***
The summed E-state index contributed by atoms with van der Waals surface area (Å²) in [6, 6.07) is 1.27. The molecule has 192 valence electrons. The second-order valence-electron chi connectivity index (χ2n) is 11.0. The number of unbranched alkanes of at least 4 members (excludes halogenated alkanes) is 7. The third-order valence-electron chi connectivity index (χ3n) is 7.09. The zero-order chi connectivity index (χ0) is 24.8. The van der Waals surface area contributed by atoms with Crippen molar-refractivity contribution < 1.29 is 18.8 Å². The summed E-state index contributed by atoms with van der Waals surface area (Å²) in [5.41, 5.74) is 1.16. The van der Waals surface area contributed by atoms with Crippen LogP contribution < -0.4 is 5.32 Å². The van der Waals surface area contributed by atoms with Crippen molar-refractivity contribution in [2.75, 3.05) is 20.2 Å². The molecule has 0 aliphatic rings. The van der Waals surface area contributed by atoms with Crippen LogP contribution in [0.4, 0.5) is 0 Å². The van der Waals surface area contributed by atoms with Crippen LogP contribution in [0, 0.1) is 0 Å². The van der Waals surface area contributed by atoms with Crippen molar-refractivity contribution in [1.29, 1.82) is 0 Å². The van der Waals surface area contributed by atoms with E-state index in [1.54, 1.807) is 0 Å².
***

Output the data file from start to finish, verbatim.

The summed E-state index contributed by atoms with van der Waals surface area (Å²) in [6, 6.07) is 1.27. The molecule has 192 valence electrons. The second-order valence-electron chi connectivity index (χ2n) is 11.0. The number of unbranched alkanes of at least 4 members (excludes halogenated alkanes) is 7. The third-order valence-electron chi connectivity index (χ3n) is 7.09. The zero-order chi connectivity index (χ0) is 24.8. The van der Waals surface area contributed by atoms with Crippen molar-refractivity contribution < 1.29 is 18.8 Å². The summed E-state index contributed by atoms with van der Waals surface area (Å²) in [5.41, 5.74) is 1.16. The van der Waals surface area contributed by atoms with Crippen LogP contribution < -0.4 is 5.32 Å². The van der Waals surface area contributed by atoms with Crippen molar-refractivity contribution in [2.75, 3.05) is 20.2 Å². The molecule has 0 aliphatic rings. The van der Waals surface area contributed by atoms with Crippen LogP contribution in [0.4, 0.5) is 0 Å². The van der Waals surface area contributed by atoms with Crippen LogP contribution in [0, 0.1) is 0 Å². The van der Waals surface area contributed by atoms with Crippen molar-refractivity contribution in [1.29, 1.82) is 0 Å². The van der Waals surface area contributed by atoms with E-state index in [1.54, 1.807) is 0 Å².